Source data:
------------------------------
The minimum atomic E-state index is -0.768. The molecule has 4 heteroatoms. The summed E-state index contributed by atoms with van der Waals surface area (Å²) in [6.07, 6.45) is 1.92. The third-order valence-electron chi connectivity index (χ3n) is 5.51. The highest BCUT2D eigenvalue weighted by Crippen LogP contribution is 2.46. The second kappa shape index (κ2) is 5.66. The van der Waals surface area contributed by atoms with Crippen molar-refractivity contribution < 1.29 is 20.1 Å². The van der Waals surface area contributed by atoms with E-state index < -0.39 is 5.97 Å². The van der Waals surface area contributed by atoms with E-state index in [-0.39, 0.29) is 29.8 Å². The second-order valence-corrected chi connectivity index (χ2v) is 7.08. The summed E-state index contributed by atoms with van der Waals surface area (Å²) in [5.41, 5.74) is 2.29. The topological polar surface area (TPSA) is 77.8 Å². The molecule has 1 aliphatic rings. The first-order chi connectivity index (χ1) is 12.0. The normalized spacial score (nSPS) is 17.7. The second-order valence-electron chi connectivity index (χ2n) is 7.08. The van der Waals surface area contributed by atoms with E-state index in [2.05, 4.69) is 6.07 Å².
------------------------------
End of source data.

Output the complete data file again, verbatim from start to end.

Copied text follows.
The minimum atomic E-state index is -0.768. The molecule has 4 heteroatoms. The summed E-state index contributed by atoms with van der Waals surface area (Å²) in [6.07, 6.45) is 1.92. The third-order valence-electron chi connectivity index (χ3n) is 5.51. The highest BCUT2D eigenvalue weighted by Crippen LogP contribution is 2.46. The second kappa shape index (κ2) is 5.66. The van der Waals surface area contributed by atoms with Crippen molar-refractivity contribution < 1.29 is 20.1 Å². The van der Waals surface area contributed by atoms with E-state index < -0.39 is 5.97 Å². The van der Waals surface area contributed by atoms with E-state index in [-0.39, 0.29) is 29.8 Å². The second-order valence-corrected chi connectivity index (χ2v) is 7.08. The summed E-state index contributed by atoms with van der Waals surface area (Å²) in [5.41, 5.74) is 2.29. The topological polar surface area (TPSA) is 77.8 Å². The molecule has 1 aliphatic rings. The first-order chi connectivity index (χ1) is 12.0. The normalized spacial score (nSPS) is 17.7. The second-order valence-electron chi connectivity index (χ2n) is 7.08. The van der Waals surface area contributed by atoms with E-state index in [2.05, 4.69) is 6.07 Å².